NFL Looks For Big Price Hike Versus A Year Ago
Whereas analysts have predicted negative, flat or perhaps small single-digit cost-per-thousand viewer [CPMs] increases for the prime-time market, TV networks selling the NFL have been talking up--and getting--surprising 10 percent-plus CPM increases for NFL programming.
"There's more male-targeted money out there; prime-time dollars are looking to be down in the upfront. All that spells some substantial rises in CPMs," said one veteran media buying executive.
"NFL ratings have been spectacular over the last few years," said Doug Seay, senior vice president of national broadcast at Starcom MediaVest Group. "The games are pretty good. It's live; it's DVR-proof; and it's guaranteed."
For example, looking at the collective ratings of the NFL playoffs and the Super Bowl--key NFL programming--over the last few years, viewers have steadily grown from the 2000 season--31.2 million, 33.7 million, 36.3 million, and 37.3 million.
A number of major deals have been already done, say media buyers at NBC, CBS, Fox and ESPN--at high increases versus a year ago. Toyota Motor will be the half-time sponsor of NBC's new "Sunday Night Football" package.
Part of this rush comes from the new NFL contracts with the league. NFL league sponsors are required to spend a certain level of media dollars with the NFL TV networks. Anheuser-Busch--a big NFL regular season, NFL playoff, and Super Bowl TV buyer--typically makes multi-year deals with TV networks. A-B has already made a number of NFL TV deals, according to a number of executives.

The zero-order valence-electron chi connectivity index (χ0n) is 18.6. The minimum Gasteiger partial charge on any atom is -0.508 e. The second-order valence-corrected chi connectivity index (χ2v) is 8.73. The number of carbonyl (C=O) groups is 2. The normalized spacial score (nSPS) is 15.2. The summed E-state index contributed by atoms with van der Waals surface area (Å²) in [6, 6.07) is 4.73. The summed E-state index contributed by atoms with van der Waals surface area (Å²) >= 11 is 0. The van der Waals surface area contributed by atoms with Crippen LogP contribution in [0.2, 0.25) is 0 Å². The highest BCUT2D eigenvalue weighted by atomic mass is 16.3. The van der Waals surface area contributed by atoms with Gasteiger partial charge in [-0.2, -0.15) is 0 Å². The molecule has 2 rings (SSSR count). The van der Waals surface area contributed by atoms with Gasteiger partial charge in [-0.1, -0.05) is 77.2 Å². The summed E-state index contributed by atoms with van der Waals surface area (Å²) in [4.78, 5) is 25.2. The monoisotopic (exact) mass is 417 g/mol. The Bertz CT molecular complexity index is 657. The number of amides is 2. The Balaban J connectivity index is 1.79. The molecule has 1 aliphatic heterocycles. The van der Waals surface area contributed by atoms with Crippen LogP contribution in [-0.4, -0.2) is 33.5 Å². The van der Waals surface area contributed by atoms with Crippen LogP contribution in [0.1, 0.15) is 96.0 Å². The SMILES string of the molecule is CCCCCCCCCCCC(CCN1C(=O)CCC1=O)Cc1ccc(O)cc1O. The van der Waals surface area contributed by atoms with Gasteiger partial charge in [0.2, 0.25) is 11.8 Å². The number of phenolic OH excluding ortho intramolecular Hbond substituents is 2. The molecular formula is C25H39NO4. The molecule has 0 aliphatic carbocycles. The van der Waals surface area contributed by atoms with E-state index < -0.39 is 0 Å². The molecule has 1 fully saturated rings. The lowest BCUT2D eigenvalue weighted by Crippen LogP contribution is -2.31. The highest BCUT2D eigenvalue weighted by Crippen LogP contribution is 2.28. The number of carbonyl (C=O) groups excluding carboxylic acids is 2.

Many network TV sellers wouldn't talk on the record about NFL deals, but on background, when asked about the high prices set up by NFL networks, one network TV seller responded: "Sounds goods to me."
Last year, many NFL TV networks struck deals that ranged between 6 percent and 7 percent--deals that also outpaced the prime-time market.
Analysts feel that with the prime-time market destined to almost certainly sink, perhaps by 3 percent to 4 percent in overall dollars from its $8.9 million upfront plateau--and with few new prime-time shows for advertisers to get excited about--marketers might want a flight to the quality of the NFL, which has been the highest-rated of all TV sports programming.